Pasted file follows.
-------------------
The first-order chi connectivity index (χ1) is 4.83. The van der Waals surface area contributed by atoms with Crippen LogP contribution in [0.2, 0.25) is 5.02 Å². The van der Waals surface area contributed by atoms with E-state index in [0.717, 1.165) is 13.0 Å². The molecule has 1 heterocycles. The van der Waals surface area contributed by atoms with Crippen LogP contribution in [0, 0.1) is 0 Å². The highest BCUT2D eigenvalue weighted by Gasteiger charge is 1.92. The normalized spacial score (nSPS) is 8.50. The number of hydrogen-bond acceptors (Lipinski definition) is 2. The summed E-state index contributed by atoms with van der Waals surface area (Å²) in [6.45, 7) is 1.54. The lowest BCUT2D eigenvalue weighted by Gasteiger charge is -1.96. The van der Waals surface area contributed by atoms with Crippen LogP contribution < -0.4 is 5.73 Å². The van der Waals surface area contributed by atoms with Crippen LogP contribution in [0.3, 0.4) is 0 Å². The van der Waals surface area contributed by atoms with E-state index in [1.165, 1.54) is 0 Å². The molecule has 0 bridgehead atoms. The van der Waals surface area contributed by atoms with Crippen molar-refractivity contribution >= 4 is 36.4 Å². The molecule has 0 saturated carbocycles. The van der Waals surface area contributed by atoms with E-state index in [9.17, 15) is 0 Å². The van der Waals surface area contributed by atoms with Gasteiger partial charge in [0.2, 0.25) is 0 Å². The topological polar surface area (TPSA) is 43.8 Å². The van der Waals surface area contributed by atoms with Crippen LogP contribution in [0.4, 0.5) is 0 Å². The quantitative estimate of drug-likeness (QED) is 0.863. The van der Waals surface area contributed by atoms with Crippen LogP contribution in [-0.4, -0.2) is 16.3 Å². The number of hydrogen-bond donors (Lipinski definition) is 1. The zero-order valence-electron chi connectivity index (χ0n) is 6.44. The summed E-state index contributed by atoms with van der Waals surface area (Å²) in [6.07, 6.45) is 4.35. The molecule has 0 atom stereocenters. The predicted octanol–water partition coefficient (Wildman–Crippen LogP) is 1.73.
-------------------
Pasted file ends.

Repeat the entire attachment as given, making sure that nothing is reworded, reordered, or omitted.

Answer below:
The first-order chi connectivity index (χ1) is 4.83. The van der Waals surface area contributed by atoms with Crippen LogP contribution in [0.2, 0.25) is 5.02 Å². The van der Waals surface area contributed by atoms with E-state index in [0.717, 1.165) is 13.0 Å². The molecule has 1 heterocycles. The van der Waals surface area contributed by atoms with Crippen LogP contribution in [0, 0.1) is 0 Å². The highest BCUT2D eigenvalue weighted by Gasteiger charge is 1.92. The normalized spacial score (nSPS) is 8.50. The number of hydrogen-bond acceptors (Lipinski definition) is 2. The summed E-state index contributed by atoms with van der Waals surface area (Å²) in [6.45, 7) is 1.54. The lowest BCUT2D eigenvalue weighted by Gasteiger charge is -1.96. The van der Waals surface area contributed by atoms with Crippen LogP contribution < -0.4 is 5.73 Å². The van der Waals surface area contributed by atoms with Crippen LogP contribution in [0.3, 0.4) is 0 Å². The van der Waals surface area contributed by atoms with E-state index in [1.165, 1.54) is 0 Å². The molecule has 0 bridgehead atoms. The van der Waals surface area contributed by atoms with Crippen molar-refractivity contribution >= 4 is 36.4 Å². The molecule has 0 saturated carbocycles. The van der Waals surface area contributed by atoms with E-state index in [9.17, 15) is 0 Å². The van der Waals surface area contributed by atoms with Gasteiger partial charge in [0.2, 0.25) is 0 Å². The topological polar surface area (TPSA) is 43.8 Å². The van der Waals surface area contributed by atoms with Crippen LogP contribution in [0.4, 0.5) is 0 Å². The quantitative estimate of drug-likeness (QED) is 0.863. The van der Waals surface area contributed by atoms with Crippen LogP contribution in [-0.4, -0.2) is 16.3 Å². The number of hydrogen-bond donors (Lipinski definition) is 1. The zero-order valence-electron chi connectivity index (χ0n) is 6.44. The summed E-state index contributed by atoms with van der Waals surface area (Å²) in [6.07, 6.45) is 4.35. The molecule has 0 atom stereocenters. The predicted octanol–water partition coefficient (Wildman–Crippen LogP) is 1.73.